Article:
Published On: Tue, Jun 30th, 2020

The 77th Brigade must go to jail: Part One

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On 22nd April, 2020, a high ranking soldier spoke at one the the UK Government’s coronavirus war room briefings to talk about how the British Army had been deployed in an information warfare capacity as part of the Covid-19 response. Because early on in the coronahoax there was an effort to create an impression that the country was “in it together” in a collective struggle against a disease, there’s no doubt the presentation was for the sake of reinforcing feelings of the blitz spirit in the gullible watching public. However, it actually amounted to an admission that the British Armed Forces were engaged in hostilities against the British people, and for this, because the outcome has and will be impoverishment as if people had actually suffered in a war, the perpetrators of this crime will need to go to jail.

The specifics involve the so-called 77th Brigade, of which the General Nick Carter, Chief of the Defence Staff, had this to say:

And we’ve been involved with the Cabinet Office Rapid Response Unit, with our 77 Brigade helping to quash rumours from misinformation, but also to counter disinformation.

If the reader doesn’t know, the Cabinet Office Rapid Response Unit basically acts to propagandise for the purpose of the Executive’s agenda. If one wants to call it “working closely with the National Security Communications Team during times of crisis to ensure official information is highly visible”, as a PRWeek article in fact does, because of the nature of government-by-hoax (by which we in Britain are ruled), then this actually means the disseminating of some and the rebutting of other information to control a narrative to a psyop.

As for the 77th Brigade, it could be called a consultancy and aid to UK Government in the course of its efforts to shape perception. Of course, this is not the official remit of the 77th Brigade that UK Government would like the public to perceive, particularly in the context of what is being portrayed as a public health crisis.  On the contrary, it would be a section of the military dedicated to all matters cyber in relation to defence against foreign powers who are looking to use information technology to gain a strategic or tactical advantage. At the UK Defence Journal, at the time of it, there was an extrapolation from Carter’s briefing to better explain the role of the 77th Brigade along the lines that UK Government would surely like the public understanding to be:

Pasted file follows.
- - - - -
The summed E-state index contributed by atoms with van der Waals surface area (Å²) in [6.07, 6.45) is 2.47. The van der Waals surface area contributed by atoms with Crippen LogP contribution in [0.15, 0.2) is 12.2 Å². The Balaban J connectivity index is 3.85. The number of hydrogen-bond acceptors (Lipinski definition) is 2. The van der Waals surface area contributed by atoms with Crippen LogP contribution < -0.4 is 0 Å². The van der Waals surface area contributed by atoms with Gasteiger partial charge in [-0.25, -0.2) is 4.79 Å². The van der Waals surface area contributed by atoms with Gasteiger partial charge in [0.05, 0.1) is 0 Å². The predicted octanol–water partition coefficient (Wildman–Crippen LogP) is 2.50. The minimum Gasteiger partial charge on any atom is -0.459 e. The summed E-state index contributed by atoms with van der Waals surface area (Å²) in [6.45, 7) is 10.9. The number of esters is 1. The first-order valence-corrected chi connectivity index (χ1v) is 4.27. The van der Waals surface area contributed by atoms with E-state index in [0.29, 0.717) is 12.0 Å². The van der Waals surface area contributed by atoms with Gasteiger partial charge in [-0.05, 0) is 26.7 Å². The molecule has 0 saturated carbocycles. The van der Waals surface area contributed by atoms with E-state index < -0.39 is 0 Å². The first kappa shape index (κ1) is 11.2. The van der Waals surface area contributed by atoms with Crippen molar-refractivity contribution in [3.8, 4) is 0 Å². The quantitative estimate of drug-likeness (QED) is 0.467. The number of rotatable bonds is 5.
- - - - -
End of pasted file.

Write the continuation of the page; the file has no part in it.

77th Brigade specialise in “non-lethal” forms of psychological warfare, using social media including Facebook and Twitter to fight with information in response to external factors, like Russian misinformation.

Their target is Russian propaganda, propaganda that is notably very active around NATO troops deployed to the Baltics alleging that the soldiers there are criminals and rapists. The point of units like 77th Brigade is to counter this kind of threat.

The chief point of understanding to be had from this and the article from whenceǂ it is taken (as the reader will find if he takes a look) is that Russia is supposedly using cyberspace to try and undermine the integrity of NATO, and the confidence in it of the people of NATO countries, with talking points centred around coronavirus. It must be pointed out, however, that because “Russia’s Top Five Myths about NATO & COVID-19” are actually not as salacious as they evidently could be (no example of Russia accusing NATO troops of unsavoury attributes is given), the bit about “criminals and rapists” appears to be an elaboration to pique interest and encourage reader participation further into the article. In any case, it can be supposed the idea is to show that 77th Brigade activity is along what people might think of as normal operational parameters, and in a realm of military matters separated from civilian ones.

However, UK Government wants its cake and to it eat it as well. As the reader will surely know, for a long time now there has been an effort to explain opposition to the Anglo-globalist agenda for eco-sustainable new order as being a movement under Russian influence. In 2017, FBEL reported that the UK Government’s attempt to blame Moscow for a decline in trust of vaccines in Britain was not actually due to a perception of threat from the Kremlin to an aspect of UK Government’s control grid to rule, but in fact as coming from the British people themselves. This is according to things already long understood, which are as follows:

The Anglo-globalists’ system of smiley-faced tyranny, as is deployed in Britain amongst other places, relies on a large proportion of the population being kept on a plantation†, so to speak. It means that there will be sufficient numbers to support, and to display that support of the system so that Government can say it is justified. So that this client population does not become disenchanted, the opposition that they encounter cannot be attributed to faults in the system that they are invested in. The dissent that comes from that opposition must be seen to be poison injected inwards from external powers.

The bottom line, then, is this: when the UK Government blames Russia for the destabilisation of the country through loss of trust in the institutions, it is because it perceives danger to it from a too significantly large a portion of the population that it governs.